When hiring, it’s great if you’re able to clear a block of time for interviewing candidates. However, as we noted in a previous blog, it can be a challenge to actively listen for an extended period of time.
At The Bagg Group, listening attentively to our clients and candidates is our trademark.
We’ve won multiple industry awards largely because of our focus on paying close attention when clients and candidates talk of their needs, interests, and expectations. It’s how we’ve been able to place almost 60,000 people successfully in full-time, contract, and temporary placements over our 40-year history.
So given our experience, we can vouch for these two powerful tried-and-true techniques for staying engaged when interviewing candidates, one after the other:
We coach our candidates to stay on point since we know it’s not uncommon to ramble during an interview. We understand why people can get off-topic. In the pressure cooker of an interview room, many feel compelled to share as much info as they can.
The problem is that the impulse backfires. When someone talks too much and digresses a lot, the listener’s attention easily starts to wander.
An effective way to help you, and the candidate, regain focus is to repeat back a key point the candidate made — in your own words.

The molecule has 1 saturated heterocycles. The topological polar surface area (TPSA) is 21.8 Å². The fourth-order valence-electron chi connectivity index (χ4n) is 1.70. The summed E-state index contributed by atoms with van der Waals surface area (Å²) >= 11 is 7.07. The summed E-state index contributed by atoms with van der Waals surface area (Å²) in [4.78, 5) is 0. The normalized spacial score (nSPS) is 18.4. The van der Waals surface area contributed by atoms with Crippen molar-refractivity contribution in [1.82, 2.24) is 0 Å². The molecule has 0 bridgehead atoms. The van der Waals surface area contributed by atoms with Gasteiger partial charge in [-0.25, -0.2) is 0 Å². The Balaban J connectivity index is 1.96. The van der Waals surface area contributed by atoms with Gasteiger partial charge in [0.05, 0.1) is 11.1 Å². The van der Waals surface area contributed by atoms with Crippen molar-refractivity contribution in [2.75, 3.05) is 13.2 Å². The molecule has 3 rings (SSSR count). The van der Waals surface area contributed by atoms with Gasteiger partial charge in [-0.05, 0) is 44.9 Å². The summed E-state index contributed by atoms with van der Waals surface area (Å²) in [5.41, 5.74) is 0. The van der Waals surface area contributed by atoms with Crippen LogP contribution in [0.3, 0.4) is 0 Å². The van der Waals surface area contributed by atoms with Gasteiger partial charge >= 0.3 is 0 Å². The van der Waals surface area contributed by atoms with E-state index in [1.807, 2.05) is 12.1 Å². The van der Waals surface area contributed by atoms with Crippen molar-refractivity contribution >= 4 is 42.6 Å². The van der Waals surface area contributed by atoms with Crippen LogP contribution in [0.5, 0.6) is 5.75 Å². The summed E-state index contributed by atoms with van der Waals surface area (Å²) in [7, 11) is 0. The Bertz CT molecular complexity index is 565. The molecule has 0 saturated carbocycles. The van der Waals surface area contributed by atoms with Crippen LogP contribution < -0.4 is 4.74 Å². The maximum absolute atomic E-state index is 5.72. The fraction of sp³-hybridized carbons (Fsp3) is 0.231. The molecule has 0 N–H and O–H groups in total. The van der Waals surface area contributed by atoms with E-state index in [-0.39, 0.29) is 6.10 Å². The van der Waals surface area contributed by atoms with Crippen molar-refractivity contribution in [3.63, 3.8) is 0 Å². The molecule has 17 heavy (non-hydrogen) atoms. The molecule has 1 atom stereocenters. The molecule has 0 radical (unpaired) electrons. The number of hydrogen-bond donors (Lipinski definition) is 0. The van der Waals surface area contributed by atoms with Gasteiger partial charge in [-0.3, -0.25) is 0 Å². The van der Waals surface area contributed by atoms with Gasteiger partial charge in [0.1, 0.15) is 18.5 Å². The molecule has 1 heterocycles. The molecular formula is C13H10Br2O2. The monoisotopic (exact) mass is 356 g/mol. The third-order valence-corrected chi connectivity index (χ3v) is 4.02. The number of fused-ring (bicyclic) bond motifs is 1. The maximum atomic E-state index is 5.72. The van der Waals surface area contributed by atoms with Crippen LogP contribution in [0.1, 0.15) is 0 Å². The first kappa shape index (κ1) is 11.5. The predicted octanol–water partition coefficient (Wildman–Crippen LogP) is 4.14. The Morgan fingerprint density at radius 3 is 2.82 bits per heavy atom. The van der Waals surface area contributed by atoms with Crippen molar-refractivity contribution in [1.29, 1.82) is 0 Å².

- For example you might say: “So from what I hear, you (recap the point)” or “From what I understand, what you most like to do is … .” Or, “It sounds like what’s most important to you is …” or “I’m hearing that in a conflict situation, you … .”
This technique also ensures clarity as the candidate will either agree or correct your interpretation.
Switch over from info gathering to curiosity:
Asking questions to collect data can get tedious after a while. To stay engaged, ask questions from a place of curiosity. Such questions provoke interesting, insightful conversation.
The great thing about asking questions that arise out of curiosity is that they don’t come with a standard response. You simply can’t predict what the candidate might answer and that fact alone prompts you into listen.
For example, a data-gathering question is: “Why did you move from Vancouver to here?” Anyone might predict that a candidate would answer either (a) for family, (b) for more opportunity, (c) for studies.
You can turn that into a more compelling curiosity-based question by asking, “What did you hope for when you moved here?”
Other examples of curiosity-based questions are: “What risks are you willing to take?” “What would you change?” “If you could do anything you wanted, what would you do?”
We know by experience that when you’re curious about the person, not just their resume, you discover a lot about them – and importantly, whether they’d be a good match for your team.
And here’s another best practice for active listening: Take a break
Make sure to schedule time in between interviews so you can check your messages. It’s in everyone’s interest to ask your next interview to wait a few minutes so you can clear your head and review your messages rather than going straight into your next meeting and spending the time thinking about your inbox.